In this new Perspective, Chemical Science Associate Editor Tom Muir of Princeton University elucidates the biological role and evolutionary origin of inteins – a fascinating class of proteins which have the ability to “process”, or sever, their own peptide backbone. Usually, this type of post-translational modification is done enzymatically by proteases, but inteins contain a module which allows the spontaneous scission of peptide bonds with no external factor or energy source required. The only things needed are certain chemical functional groups in the neighbouring peptide residues, and the correct spatial folding of the domain.

Obviously, this is a truly interesting process, as the functions and actions of a protein are determined by its amino acid sequence and structure. By breaking peptide bonds and creating new ones, inteins essentially act as an on/off switch for the protein, the potential application for which is staggering.

The intein is flanked on either side by two exteins; during the “processing” reaction, the bonds between intein and exteins are broken, and a new bond between the exteins is created. Inteins share a common biochemical mechanism for this process, which is illustrated below. Crucially, all inteins must contain a cysteine or serine at their N-terminus which provides the nucleophile for the initial acyl shift. A subsequent trans(thio)esterification and an additional acyl shift forms the spliced product and the excised intein.

Mechanism of protein splicing

Mechanism of protein splicing

Muir and co-author Neel Shah investigate the evolutionary origin of inteins, which can be found in all domains of life – eukaryotes, bacteria, archaea and viruses. Although they are often found in proteins involved in genetic “housekeeping” – DNA replication, transcription, and maintenance – inteins have no obvious biological role, and do not provide any benefit to the host organism. As such, they are known as “selfish” genes. Despite the mystery of their purpose and origin, what is clear is that the future is bright for inteins.


The authors discuss a number of applications of inteins, the most exciting of which is conditional protein splicing (CPS) where inteins can be used as an on/off switch for the proteins they are splicing, even in vivo. CPS is currently achieved in a number of ways, shown below, in which the intein is kept in an inactive state – via (a) conformational distortion, (b) caging of the active site, or (c) the physical separation of a split intein – until activation is desired. Ligand binding, deprotection or dimerisation, respectively, then releases the active intein and triggers the peptide splicing. CPS is a promising tool for cell biology and should facilitate the development of “smart” protein therapeutics that are activated only at the target site.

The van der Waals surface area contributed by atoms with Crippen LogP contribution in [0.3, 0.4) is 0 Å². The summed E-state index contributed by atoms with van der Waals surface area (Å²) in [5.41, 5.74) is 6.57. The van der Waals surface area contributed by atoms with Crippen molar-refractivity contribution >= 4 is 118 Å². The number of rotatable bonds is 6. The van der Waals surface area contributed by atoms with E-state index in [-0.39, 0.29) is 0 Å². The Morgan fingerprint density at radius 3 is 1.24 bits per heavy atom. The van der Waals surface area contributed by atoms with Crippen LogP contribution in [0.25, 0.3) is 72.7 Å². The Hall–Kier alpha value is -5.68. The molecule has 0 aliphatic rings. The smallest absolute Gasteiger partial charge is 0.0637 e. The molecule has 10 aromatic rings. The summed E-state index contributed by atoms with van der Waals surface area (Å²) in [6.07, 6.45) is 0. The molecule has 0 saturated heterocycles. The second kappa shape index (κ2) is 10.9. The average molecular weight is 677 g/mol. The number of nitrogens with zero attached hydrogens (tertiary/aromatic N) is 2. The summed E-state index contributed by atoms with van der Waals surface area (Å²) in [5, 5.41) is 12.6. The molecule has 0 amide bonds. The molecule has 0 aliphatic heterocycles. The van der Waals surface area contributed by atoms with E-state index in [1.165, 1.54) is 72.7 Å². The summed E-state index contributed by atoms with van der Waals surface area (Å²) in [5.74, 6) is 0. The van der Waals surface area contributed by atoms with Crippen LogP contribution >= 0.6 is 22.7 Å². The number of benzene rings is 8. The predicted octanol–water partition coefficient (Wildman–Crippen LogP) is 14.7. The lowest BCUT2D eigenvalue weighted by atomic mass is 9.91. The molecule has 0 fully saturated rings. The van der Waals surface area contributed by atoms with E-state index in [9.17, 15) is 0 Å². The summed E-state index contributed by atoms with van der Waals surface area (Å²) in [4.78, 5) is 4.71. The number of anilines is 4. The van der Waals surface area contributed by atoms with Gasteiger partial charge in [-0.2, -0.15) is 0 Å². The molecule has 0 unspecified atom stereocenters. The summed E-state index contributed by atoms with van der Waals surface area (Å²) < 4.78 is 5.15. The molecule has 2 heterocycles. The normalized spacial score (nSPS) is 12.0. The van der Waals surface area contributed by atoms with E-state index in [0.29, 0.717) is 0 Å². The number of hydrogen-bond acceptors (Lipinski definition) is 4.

All in all, this Perspective makes for an interesting read on a class of proteins with impressive potential. I think it’s a safe bet to predict that when it comes to future smart therapeutics, inteins will definitely make the cut.

Conditional protein splicing

Conditional protein splicing (CPS): a) Allosteric intein activation by ligand binding; b) Intein activation via deprotection of a photo-caged active site residue; c) Activation via chemically-induced dimerisation

For more, you can read Muir and Shah’s Chemical Science Perspective here:

Neel H. Shah and Tom W. Muir
Chem. Sci., 2014, Advance Article
DOI: 10.1039/C3SC52951G

Professor Muir serves as one of Chemical Science‘s Associate Editors, handling submission in chemical biology – read more about him and what useful advice he wishes someone had told him as an undergraduate.

Our Associate Editors Tom Muir and Ben Davis have highlighted their recommended chemical biology papers on Chemical Science – read their Editor’s Choice selection for FREE today!

Find many more excellent articles on chemical biology here: Online collection: Chemical biology

Ruth E. Gilligan is a guest web-writer for Chemical Science. She recently completed her PhD in the group of Prof. Matthew J. Gaunt at the University of Cambridge, and is currently pursuing an internship at Science Foundation Ireland.

Digg This
Reddit This
Stumble Now!
Share on Facebook
Bookmark this on Delicious
Share on LinkedIn
Bookmark this on Technorati
Post on Twitter
Google Buzz (aka. Google Reader)

5 minutes with Haw Yang, Chemical Science Associate Editor

Haw-201308_px180.jpgHaw Yang is Associate Professor of Chemistry and Director of Graduate Studies at Princeton University, USA.  Haw and his experimental physical chemistry group work on single-molecule chemical dynamics and develop new single-molecule- and single-nanoparticle-based methods for the study of complex systems.  His team’s ultimate goal is to arrive at a level of understanding that affords a quantitative prediction of the dynamics and how they contribute to systems behaviour.